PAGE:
FRACKED: LOYALSOCK STATE FOREST

loyalsock frack pondOver 500 people jammed a Department of Conservation and Natural Resources meeting on Monday June 3, 2013, to voice their opposition to natural gas drilling in the Loyalsock State Forest.

The Loyalsock State Forest covers approximately 100,000 acres across Bradford, Lycoming and Sullivan Counties.  The targeted area for gas drilling includes the Logger’s Path and Rock Run, both are highly valued destinations for visitors.

From the mid 1800’s to early 1900’s Pennsylvania was in the midst of a lumber boom.   Millions of acres were sacrificed.  Mountains were clear cut.  Tops of trees were left to dry, and burning embers spewing from passing steam trains caused devastating wildfires.   Heavy rains caused erosion and flooding in previously “safe” areas.     Little thought was given to the impact of cutting down old growth trees on this scale, while much thought was given to how much money a few people could make.

It took approximately 80 years for the lumber industry to deforest Pennsylvania, and it’s take over 100 years for Pennsylvania taxpayers to bring it back to a small fraction of what it was.

Our forests are once again being targeted for destruction, forests which belong to the people of Pennsylvania.  This time it is not lumber they are after, it’s the natural gas beneath the trees so a few people can make a few dollars, leaving Pennsylvania taxpayers to clean up the mess.

More than 700,000 acres of forest land have already been leased – about twenty percent of that for Marcellus pads. A DCNR study predicts more than 1,000 drilling rigs may dot the forests, once production is at full capacity.

That would lead to “death by a million mosquito bites,” according to Jim Weaver. It’s Weaver’s job to think about the future: he’s the planner in Tioga County, a drilling hotbed. Weaver argues northeast Pennsylvania has a long history of causing long-term environmental damage, for short-term gain.  “You know, in the 1800s, our first extraction occurred, with the timber,” he says. “And they took every tree out of this country. There were no trees. And we have photos that the mountains were bare. And then they came and took the coal.”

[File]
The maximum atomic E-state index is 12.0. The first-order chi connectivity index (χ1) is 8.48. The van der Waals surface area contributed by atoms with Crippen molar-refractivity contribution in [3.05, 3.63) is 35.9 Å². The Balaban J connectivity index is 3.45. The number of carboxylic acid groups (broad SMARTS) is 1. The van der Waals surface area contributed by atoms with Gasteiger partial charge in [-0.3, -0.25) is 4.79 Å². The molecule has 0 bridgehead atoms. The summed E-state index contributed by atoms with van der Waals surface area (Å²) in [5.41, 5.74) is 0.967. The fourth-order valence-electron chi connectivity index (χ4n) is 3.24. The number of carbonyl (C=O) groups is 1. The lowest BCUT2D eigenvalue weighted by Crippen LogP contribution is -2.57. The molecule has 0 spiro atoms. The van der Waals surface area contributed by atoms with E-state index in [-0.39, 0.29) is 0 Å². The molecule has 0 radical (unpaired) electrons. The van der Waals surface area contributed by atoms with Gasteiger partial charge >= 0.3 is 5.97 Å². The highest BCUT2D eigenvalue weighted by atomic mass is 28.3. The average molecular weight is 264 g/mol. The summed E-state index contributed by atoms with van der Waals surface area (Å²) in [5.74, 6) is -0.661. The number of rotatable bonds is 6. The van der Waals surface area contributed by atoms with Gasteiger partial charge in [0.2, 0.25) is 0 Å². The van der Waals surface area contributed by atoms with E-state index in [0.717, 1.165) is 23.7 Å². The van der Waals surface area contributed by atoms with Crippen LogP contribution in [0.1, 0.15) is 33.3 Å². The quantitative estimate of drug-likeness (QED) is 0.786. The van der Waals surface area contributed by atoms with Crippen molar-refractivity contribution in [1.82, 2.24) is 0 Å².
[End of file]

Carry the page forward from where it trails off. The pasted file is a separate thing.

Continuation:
It is obvious Pennsylvania has not learned from past mistakes, and seems intent on repeating them.

TREES WILL GROW BACK

It takes only a few minutes to cut down a tree.

Corbett’s economic development secretary, Alan Walker, says the trees will grow back. “It’s a minimum impact on the state forest property, and in a matter of a couple years, it’s going to be re-vegetated.”

With 700,000 acres leased, and 20% destined for drill pads, it means a loss of 140,000 acres.   This is not minimum impact.

How long before a 30 foot tree is grown?  In general, under ideal conditions and depending on the species, a tree will grow about 1 foot a year.   In about 30 years we may have our forest back?   It’s taken over 100 years to restore just a small piece of it after the lumber and coal boom.

A 1997 report estimated Pennsylvania is losing $67-million per year in tourism and sports fishing due to acid mine drainage, a result of coal mining.   How much more will be lost from cutting down our forests to put up a gas rig, building access roads,  and laying pipeline?

Reforesting Pennsylvania’s Wasteland, by William Gardiner Conklin, published in 1916, (download it for free):

conklin trees Per Act 13, Driller Liability ends 1 year after the well is capped.  This amount of time is insufficient to determine if there have been public health problems or adverse effects to the environment as a result of drilling activities.  If there are health problems and adverse effects, who pays – WE DO.

We all will be paying the price not only with our dollars,  but also with our health, our towns, our state.   Are the short term gains worth the long term pains?

Related:

©2013 by Dory Hippauf

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